A Chef Finds his Place
CHRIS COSENTINO COMES TO NAPA
Chris Cosentino is in a good place now.
Not just geographically, even if his surroundings at the moment are quite enviable. Fresh off a 25-mile bike ride, the 45-year-old chef is bolting down an egg-white frittata on the veranda of a historic St. Helena mansion that has been refashioned into the luxurious Las Alcobas resort, home to his latest restaurant: Acacia House.
But it goes beyond that. There is also a newfound equilibrium to him—physically, emotionally and spiritually—that has been absent far too long.
In the past eight years, Cosentino’s body and psyche have been through hell and back. During that span, this take-no-prisoners chef, a bro’s bro in the heat of the kitchen, who had the audacity to serve every animal organ imaginable with pride and conviction long before it was cool, suffered not only the abandonment of diners and the closure of his first restaurant, San Francisco’s Incanto, but stomach pain so crippling that he could barely work. It was the price of success. Or so he thought.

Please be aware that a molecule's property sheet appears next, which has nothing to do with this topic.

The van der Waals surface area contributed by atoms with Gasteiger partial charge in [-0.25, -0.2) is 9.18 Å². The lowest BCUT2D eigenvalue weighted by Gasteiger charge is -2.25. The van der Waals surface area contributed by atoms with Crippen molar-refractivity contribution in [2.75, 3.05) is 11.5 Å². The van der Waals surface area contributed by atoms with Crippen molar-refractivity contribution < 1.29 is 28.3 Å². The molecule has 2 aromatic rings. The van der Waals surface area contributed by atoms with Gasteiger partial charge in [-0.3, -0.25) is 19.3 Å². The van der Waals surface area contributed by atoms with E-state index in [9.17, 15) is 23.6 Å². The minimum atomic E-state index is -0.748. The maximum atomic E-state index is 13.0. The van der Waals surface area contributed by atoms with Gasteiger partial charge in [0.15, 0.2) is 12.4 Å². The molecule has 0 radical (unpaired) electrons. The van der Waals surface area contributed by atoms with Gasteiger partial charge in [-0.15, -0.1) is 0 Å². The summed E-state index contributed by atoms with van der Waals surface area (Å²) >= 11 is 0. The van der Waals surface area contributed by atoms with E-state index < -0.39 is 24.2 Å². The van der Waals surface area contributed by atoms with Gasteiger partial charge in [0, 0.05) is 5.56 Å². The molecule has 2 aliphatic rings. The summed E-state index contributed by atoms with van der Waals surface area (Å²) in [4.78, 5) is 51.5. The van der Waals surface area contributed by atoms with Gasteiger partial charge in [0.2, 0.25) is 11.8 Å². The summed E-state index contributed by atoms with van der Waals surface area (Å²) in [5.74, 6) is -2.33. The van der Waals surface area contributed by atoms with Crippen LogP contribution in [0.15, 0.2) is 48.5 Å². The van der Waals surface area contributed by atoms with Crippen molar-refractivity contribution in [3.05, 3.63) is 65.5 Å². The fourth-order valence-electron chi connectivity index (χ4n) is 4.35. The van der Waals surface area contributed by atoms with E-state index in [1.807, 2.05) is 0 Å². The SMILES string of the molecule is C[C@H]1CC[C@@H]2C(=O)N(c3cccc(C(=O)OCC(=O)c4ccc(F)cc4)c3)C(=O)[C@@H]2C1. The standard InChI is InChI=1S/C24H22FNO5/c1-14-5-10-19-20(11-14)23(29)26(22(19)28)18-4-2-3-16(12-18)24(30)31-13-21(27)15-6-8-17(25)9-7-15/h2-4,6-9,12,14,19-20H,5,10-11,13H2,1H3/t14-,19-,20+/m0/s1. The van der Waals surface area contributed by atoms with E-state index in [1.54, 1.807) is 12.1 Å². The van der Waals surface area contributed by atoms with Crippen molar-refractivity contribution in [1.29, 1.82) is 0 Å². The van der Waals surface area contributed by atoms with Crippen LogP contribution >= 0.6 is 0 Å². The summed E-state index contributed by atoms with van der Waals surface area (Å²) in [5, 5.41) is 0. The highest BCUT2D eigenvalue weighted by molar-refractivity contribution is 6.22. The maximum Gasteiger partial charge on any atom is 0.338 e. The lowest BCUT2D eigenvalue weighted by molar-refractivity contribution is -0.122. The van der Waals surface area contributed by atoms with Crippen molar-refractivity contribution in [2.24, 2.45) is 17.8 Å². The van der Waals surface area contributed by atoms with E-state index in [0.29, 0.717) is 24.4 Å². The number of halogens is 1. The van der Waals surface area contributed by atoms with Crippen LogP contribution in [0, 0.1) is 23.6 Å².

“I had hit bottom personally,’’ he says. “When you look at a rainbow, if you don’t hit purple, the last color, you can’t see the other colors. I hit purple. But now I can see how bright things are.”
And there are lots of bright things. There is his new cookbook, Offal Good: Cooking From the Heart, With Guts (Clarkson Potter, 2017), which published this past summer, following 10 years of rejections because the subject matter was deemed too taboo. There is his new line of all-natural, gluten-free energy bars called Pave, developed from his own need for a nutritious pick-me-up during long bike rides. Moreover, in addition to his long-running Boccalone cured meat company, he now has three restaurants to his credit. Each debuted in a different region in rapid succession: Cockscomb in San Francisco in 2014, followed by Jackrabbit in Portland, Oregon, and Acacia House in St. Helena, both in 2017, just two weeks apart.
“It’s like I asked for a drink of water,” Cosentino says in disbelief, “and the fire department showed up with a hose.”